Chaos Walking is based on Patrick Ness’s eponymous YA trilogy which is established at the beginning of the film with the line from the books, “The Noise is a man unfiltered, and without a filter, a man is just chaos walking.”
Starring Tom Holland and Daisy Ridley, it is a science fiction western set on a colonized planet, where men's thoughts can be heard by others, that's a fertile starting place for a genre film, and the premise is intriguingly visualized by Ness, co-screenwriter Christopher Ford, and director Doug Liman, with characters' thoughts and feelings swirling about their heads in a purple-blue, wreath-like haze that evokes scientists' models of how airborne infections are spread. Every character with this affliction suggests a mood ring when seen from a distance. There are shots of angry mobs where you can see their bad thoughts pulsing. We also hear individual thoughts in snippets of voice-over narration, popping in and out of conversations in the manner of an anxious comic book character's thought balloons ("Keep walking, keep walking," "Don't let them know she's in the barn!"). This is all referred to as "Noise."
When it comes to confrontations, the movie wimps out, putting more effort into New World-building than in the largely generic characters who populate it. That’s true of the “alien” ones as well — although technically, this planet belongs to the Spackle, and the humans are the invaders. “Chaos Walking” features just one interaction with this indigenous species, whose repulsive design leads one to wonder how “Avatar” would have gone over if the Na’vi were presented not as sexy blue cat-creatures but ugly tree-monsters.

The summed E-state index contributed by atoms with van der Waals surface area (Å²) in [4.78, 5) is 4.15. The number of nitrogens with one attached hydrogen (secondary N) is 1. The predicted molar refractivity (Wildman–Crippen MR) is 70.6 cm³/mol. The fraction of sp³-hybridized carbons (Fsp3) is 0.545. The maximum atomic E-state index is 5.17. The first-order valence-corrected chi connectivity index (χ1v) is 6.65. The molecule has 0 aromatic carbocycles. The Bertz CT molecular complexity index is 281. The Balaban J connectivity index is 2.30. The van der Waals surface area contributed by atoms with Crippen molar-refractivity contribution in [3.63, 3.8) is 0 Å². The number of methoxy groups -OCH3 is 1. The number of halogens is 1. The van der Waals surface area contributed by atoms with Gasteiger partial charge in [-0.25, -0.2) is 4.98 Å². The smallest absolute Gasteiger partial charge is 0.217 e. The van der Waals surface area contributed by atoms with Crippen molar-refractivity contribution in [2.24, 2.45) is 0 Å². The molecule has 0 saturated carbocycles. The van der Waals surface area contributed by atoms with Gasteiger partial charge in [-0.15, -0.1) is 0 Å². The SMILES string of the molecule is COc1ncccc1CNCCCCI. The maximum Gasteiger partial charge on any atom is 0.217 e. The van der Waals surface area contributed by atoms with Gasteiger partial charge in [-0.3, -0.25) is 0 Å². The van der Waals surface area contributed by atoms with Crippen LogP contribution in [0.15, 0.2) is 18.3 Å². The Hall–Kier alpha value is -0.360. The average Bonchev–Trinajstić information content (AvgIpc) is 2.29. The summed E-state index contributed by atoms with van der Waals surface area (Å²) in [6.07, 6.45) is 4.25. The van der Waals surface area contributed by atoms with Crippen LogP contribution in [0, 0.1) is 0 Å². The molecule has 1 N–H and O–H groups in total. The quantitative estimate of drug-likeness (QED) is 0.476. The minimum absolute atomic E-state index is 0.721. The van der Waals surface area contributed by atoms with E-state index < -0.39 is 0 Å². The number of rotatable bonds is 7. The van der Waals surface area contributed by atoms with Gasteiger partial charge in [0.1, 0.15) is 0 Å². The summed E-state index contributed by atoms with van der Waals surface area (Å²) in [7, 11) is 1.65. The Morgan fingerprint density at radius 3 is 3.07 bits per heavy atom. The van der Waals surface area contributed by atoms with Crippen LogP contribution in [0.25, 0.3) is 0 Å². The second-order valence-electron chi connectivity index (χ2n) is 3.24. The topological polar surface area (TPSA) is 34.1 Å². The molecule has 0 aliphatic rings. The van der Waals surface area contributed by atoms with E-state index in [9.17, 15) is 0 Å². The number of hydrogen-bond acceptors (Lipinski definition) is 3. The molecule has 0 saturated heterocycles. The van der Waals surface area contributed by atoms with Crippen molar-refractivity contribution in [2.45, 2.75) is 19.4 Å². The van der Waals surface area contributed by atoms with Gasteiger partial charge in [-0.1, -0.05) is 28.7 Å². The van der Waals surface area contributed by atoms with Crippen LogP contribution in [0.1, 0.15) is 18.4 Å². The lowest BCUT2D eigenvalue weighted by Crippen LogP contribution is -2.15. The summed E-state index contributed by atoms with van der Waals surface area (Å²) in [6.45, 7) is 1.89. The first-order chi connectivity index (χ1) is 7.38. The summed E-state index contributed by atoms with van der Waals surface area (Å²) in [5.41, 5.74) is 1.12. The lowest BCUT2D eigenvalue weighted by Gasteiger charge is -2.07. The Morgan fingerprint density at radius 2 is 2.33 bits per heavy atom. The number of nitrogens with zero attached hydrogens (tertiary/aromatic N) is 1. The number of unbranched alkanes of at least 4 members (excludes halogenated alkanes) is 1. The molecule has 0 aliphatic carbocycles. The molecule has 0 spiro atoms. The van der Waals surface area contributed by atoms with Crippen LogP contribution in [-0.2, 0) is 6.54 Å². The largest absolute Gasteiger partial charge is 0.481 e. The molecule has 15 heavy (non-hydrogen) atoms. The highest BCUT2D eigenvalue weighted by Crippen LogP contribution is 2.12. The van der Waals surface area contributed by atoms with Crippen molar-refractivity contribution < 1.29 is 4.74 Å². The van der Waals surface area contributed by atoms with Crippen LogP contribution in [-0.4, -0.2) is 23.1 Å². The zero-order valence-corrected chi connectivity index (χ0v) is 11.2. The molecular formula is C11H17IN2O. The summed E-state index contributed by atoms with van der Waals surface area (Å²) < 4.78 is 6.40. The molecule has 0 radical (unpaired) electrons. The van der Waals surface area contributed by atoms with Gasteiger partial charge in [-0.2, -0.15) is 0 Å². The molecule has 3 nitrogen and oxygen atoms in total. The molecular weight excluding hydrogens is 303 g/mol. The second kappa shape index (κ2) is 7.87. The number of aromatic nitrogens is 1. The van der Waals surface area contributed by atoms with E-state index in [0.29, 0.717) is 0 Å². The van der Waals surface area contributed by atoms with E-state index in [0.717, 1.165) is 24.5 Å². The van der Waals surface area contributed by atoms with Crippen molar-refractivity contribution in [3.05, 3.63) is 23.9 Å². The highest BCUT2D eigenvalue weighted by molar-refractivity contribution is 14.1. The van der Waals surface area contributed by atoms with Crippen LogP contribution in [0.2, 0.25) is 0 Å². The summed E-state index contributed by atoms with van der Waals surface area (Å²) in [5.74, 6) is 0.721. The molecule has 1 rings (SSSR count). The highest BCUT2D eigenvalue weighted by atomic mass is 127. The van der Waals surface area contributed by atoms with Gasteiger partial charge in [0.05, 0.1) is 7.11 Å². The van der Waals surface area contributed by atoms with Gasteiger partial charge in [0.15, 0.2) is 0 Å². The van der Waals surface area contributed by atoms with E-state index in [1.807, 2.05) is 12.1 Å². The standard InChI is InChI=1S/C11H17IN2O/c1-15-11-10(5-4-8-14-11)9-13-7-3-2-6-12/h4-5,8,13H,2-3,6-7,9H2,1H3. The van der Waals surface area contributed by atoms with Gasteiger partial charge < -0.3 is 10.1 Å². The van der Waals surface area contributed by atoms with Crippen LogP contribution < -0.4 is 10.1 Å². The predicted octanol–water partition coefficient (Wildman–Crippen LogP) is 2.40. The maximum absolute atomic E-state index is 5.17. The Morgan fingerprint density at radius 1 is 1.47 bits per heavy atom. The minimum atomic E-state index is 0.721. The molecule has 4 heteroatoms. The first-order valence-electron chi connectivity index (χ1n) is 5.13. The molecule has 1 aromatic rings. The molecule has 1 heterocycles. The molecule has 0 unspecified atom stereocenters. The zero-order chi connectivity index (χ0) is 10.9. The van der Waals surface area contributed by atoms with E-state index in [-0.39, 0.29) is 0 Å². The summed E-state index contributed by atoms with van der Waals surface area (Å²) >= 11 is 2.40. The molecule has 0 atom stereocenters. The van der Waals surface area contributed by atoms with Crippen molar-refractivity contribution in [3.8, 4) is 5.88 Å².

The visualization of thoughts is well-realized and charming to watch, initially feeling a little like a pointless exposition but soon settling into a useful plot device. We are given hints about characters' histories in a way that feels organic, and at times the noise is used as a weapon as well as a hindrance.
Chaos Walking is not without its flaws, we are introduced to an alien species, but this never really goes anywhere. All the true conflict is against other humans, and as this seems unlikely to get the sequels it was originally designed to have, the introduction of the aliens feels like a pointless segue. The ending is anticlimactic, and again a lot of time is spent building a world rather than building a plot. This film is weaker for the fact that it is unlikely to get its sequels.
However, the acting was fantastic. Daisy Ridley and Tom Holland were outstanding in their roles and kept the story engaging and entertaining from start to finish. The visuals of the movie were also great. The "Noise" was one of the most fascinating aspects of the movie and added to the humor and drama of the story.
Chaos Walking isn’t just one genre of film. It is sci-fi, drama, thriller, and western all at once. The multiple flavors of Chaos Walking add a lot to making it a well-rounded and very creative and unique film.
Final Score – [6/10]
Reviewed by – Ritika Kispotta
Follow her @KispottaRitika on Twitter (https://twitter.com/KispottaRitika)
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